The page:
Justin Bieber's India concert: Did 'Sorry' singer cheat Beliebers by lip syncing at a 'live' gig?

FP Staff

May,12 2017 16:51:08 IST

While legions of Beliebers seemed only too happy with Canadian pop sensation Justin Bieber's performance in Mumbai on 10 May 2017, there are now rumblings of discontent from some quarters over the 'Sorry' singer's lip-syncing.

A quick lowdown:

Bieber's Mumbai performance — at the DY Patil Stadium — marked the India leg of his Purpose World Tour. It was his first concert here in India and he flew down from Dubai (the previous pit-stop on his tour).

There was a crowd of about 45,000 people at the convert venue, many of them teenagers accompanied by their parents, who had gathered to hear Bieber sing.

They queued up outside the stadium from 8 am onwards (some of them even earlier) — the gates were to open only past 2 pm — in the sweltering May heat; paid anything between Rs 100-200 for bottled water (which they weren't allowed to carry inside the stadium); paid another Rs 100 for snacks like chips, ice cream and Rs 150 for a can of Red Bull; waited expectantly while DJs Sartek, Zaeden and Alan Walker played their sets — and cheered loudly for their idol, Bieber, when he came on stage.

Justin Bieber performs on stage at the DY Patil Stadium in Navi Mumbai, as part of his Purpose India Tour. Photo: Sachin Gokhale/Firstpost

Justin Bieber performs on stage at the DY Patil Stadium in Navi Mumbai, as part of his Purpose India Tour. Photo: Sachin Gokhale/Firstpost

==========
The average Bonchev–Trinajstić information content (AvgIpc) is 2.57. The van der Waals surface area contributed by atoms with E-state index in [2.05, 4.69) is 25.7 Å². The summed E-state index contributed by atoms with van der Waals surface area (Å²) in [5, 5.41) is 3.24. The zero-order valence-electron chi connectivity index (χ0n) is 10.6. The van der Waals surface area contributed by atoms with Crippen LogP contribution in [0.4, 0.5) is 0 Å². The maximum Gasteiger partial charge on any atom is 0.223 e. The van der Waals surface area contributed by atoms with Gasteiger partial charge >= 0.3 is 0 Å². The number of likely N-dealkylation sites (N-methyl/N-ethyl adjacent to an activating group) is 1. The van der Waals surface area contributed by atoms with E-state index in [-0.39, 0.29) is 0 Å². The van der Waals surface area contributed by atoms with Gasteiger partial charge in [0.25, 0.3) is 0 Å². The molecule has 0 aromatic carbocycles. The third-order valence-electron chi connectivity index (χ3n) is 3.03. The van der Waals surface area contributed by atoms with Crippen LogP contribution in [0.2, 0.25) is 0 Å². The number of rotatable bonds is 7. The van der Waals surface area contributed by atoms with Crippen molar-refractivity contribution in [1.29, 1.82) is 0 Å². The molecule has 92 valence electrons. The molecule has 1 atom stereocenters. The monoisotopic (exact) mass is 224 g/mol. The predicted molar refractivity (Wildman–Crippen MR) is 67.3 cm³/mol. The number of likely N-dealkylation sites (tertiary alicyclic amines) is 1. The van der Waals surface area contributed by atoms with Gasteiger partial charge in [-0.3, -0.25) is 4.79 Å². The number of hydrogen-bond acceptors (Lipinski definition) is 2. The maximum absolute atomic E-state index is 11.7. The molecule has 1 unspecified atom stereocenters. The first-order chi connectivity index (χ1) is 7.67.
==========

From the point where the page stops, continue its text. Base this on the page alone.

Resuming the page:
Bieber himself came on stage about 10 minutes after the scheduled time 8 pm, and performed for around 120 minutes (fans had initially been told it would be a 90-minute set).

But then came the part the audience hadn't perhaps expected — Bieber lip-synced to at least right of the 12 tracks he performed on stage that night.

The concert had cost a cool $4 million; like an international artiste of his level, Bieber had a pricey list of demands from the organisers; and fans had shelled out anything between Rs 5,000 to Rs 15,000 for tickets to the gig.

So the consternation over the lip-syncing was all too-understandable.

Add to that the general consensus that this was among the most badly managed concerts anyone had been to in recent times, and what you had, was a recipe for dissastisfaction.

Musician Leon Saalis de Souza pointed out that there goof-ups right from the box office onwards.

"The box office ran out of paper and people had to wait for a whole hour till somebody finally realised that there was a show already running inside! Missed Alan Walker's set due to this, and the attitude of the Book My Show people at the box office didn't help either," de Souza wrote in a Facebook post, adding, "Justin Bieber, please don't do a show in India, like you were coming out of a shower and running late for a dress rehearsal. It is safe to say, that the show was an operational and a production nightmare, except for the fireworks bit and the feeling I got when I finally managed to sit in a cab two hours after the concert got over. And to think, we waited four months for this. Pathetic."

In a second post, de Souza also captured the disillusionment of many of the concert goers when he wrote:

leon

Musician Sona Mohapatra also took a critical view of the lip-syncing, and expressed her views — much to the consternation of Beliebers — on her Twitter and Facebook pages.

"How come we don't hold our idols to some standards?" Sona wrote. "Forget higher, just — don't take our money and treat us with contempt?"

Here's a look at her complete post:

sona